In Charlotte, North Carolina, police arrested a man who was legally carrying an unconcealed firearm after he returned to a polling station authorities said he'd been banned from.
The New York Police Department said it will deploy thousands of officers on street patrol Tuesday night to dissuade violence. "Don't even try it," Chief of Department Terence Monahan said.
Mr Biden entered Election Day in a strong position, leading nationally by 7.2 percentage points as well as in most swing states, according to the RealClearPolitics polling average. But the Election Day vote was expected to favour Mr Trump in large part because Democrats encouraged their supporters to cast early ballots.
Despite Mr Biden's advantage, some Democrats are spooked that Mr Trump could defy polls and win, just as he did in 2016. But Mr Biden's lead over Mr Trump in national polls is greater than Clinton's was on Election Day in 2016. RealClearPolitics had her ahead of Mr Trump nationally by 3.2 percentage points.
Mr Biden also has held consistent leads in some key swing states he needs to win, while in 2016 some of those states were infrequently polled and assumed to be a slam dunk for Democrats.
On Tuesday, Mr Trump predicted a "big red wave" among Republicans who cast their ballots in person rather than vote early or by mail as many Democrats had done.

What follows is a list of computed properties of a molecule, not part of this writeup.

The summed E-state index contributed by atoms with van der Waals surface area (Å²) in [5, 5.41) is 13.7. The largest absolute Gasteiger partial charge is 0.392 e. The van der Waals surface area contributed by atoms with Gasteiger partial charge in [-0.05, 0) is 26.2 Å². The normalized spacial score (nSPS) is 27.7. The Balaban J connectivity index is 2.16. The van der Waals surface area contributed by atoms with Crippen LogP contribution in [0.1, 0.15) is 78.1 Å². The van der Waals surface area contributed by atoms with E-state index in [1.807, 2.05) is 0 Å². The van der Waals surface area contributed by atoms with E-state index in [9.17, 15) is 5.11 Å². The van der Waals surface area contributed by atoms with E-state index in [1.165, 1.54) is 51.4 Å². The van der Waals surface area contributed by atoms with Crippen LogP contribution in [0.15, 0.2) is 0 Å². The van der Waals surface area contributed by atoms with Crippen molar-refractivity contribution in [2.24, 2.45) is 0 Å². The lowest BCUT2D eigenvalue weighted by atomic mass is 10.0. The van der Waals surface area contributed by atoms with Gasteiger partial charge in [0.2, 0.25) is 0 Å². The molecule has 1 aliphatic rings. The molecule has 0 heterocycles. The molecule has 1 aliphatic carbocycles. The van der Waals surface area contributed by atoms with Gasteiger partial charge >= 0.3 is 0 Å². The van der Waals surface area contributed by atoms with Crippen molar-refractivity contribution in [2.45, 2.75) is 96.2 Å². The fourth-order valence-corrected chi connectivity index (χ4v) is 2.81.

"I think we're going to have a great night," Mr Trump told reporters when he stopped in at his campaign headquarters in Arlington, Virginia, before returning to the White House to await polling results and work the phones.
Voting takes place amid a deadly wave of the coronavirus pandemic, leading to millions of votes being cast by mail - a shift that could delay an official tally in some battleground states for days.
In Pennsylvania, for example, election officials could not begin processing early ballots until Tuesday, and it's unclear how long it will take officials to tally them.
Early turnout information suggested that Republicans had erased Democrats' lead in mail-in and early voting in Florida, a key state.
Michael Bloomberg, the founder and majority owner of Bloomberg LP, the owner of Bloomberg News, provided US$100 million in support of Mr Biden and his running mate Kamala Harris in Florida, half of that from his Independence USA PAC.
"If there's something to talk about tonight I'll talk about it," Mr Biden said Tuesday afternoon at a campaign stop in Wilmington, Delaware. "If not, I'll wait till the votes are counted the next day."
The Biden campaign sees multiple paths to victory, whileMr Trump has a narrower route that includes recapturing Pennsylvania while protecting the other states he won in 2016.
A win for Biden in those states would all but guarantee him a victory. But the former vice-president could also unseat Mr Trump if he picks up traditional GOP bastions in the Sun Belt, like Georgia or Arizona.
While Mr Trump made only one stop outside the White House on Tuesday, Mr Biden returned to his childhood hometown of Scranton before heading to Philadelphia.
Mr Biden said he wanted to restore "basic decency and honour" and unite a country he said has fractured under the Trump administration.
"I can say Texas, Arizona, a few of them are looking really very strong," Mr Trump said in Arlington. "I think if anything, we're going to do very well."